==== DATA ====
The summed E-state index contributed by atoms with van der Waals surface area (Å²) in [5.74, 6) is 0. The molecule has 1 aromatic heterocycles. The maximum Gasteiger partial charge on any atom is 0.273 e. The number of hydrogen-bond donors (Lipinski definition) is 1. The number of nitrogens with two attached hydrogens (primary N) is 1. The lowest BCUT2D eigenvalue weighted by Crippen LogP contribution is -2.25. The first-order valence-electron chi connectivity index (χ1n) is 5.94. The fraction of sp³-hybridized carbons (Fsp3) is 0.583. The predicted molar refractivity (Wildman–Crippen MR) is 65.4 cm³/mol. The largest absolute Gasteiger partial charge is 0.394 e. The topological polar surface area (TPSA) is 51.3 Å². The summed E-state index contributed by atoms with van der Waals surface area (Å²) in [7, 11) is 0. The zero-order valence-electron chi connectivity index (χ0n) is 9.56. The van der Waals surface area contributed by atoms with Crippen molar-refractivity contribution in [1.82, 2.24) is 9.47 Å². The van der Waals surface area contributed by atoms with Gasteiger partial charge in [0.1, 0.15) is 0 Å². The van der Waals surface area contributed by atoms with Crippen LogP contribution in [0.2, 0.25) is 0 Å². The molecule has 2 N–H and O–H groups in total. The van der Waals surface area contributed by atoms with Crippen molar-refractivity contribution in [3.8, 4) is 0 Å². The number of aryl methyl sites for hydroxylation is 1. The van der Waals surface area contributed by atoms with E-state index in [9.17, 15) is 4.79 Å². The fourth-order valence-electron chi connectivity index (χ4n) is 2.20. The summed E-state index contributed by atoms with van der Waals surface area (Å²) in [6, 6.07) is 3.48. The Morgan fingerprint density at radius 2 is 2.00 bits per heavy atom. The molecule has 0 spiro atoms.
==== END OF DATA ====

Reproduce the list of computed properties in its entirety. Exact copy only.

The summed E-state index contributed by atoms with van der Waals surface area (Å²) in [5.74, 6) is 0. The molecule has 1 aromatic heterocycles. The maximum Gasteiger partial charge on any atom is 0.273 e. The number of hydrogen-bond donors (Lipinski definition) is 1. The number of nitrogens with two attached hydrogens (primary N) is 1. The lowest BCUT2D eigenvalue weighted by Crippen LogP contribution is -2.25. The first-order valence-electron chi connectivity index (χ1n) is 5.94. The fraction of sp³-hybridized carbons (Fsp3) is 0.583. The predicted molar refractivity (Wildman–Crippen MR) is 65.4 cm³/mol. The largest absolute Gasteiger partial charge is 0.394 e. The topological polar surface area (TPSA) is 51.3 Å². The summed E-state index contributed by atoms with van der Waals surface area (Å²) in [7, 11) is 0. The zero-order valence-electron chi connectivity index (χ0n) is 9.56. The van der Waals surface area contributed by atoms with Crippen molar-refractivity contribution in [1.82, 2.24) is 9.47 Å². The van der Waals surface area contributed by atoms with Gasteiger partial charge in [0.1, 0.15) is 0 Å². The van der Waals surface area contributed by atoms with Crippen LogP contribution in [0.2, 0.25) is 0 Å². The molecule has 2 N–H and O–H groups in total. The van der Waals surface area contributed by atoms with Crippen molar-refractivity contribution in [3.8, 4) is 0 Å². The number of aryl methyl sites for hydroxylation is 1. The van der Waals surface area contributed by atoms with E-state index in [9.17, 15) is 4.79 Å². The fourth-order valence-electron chi connectivity index (χ4n) is 2.20. The summed E-state index contributed by atoms with van der Waals surface area (Å²) in [6, 6.07) is 3.48. The Morgan fingerprint density at radius 2 is 2.00 bits per heavy atom. The molecule has 0 spiro atoms.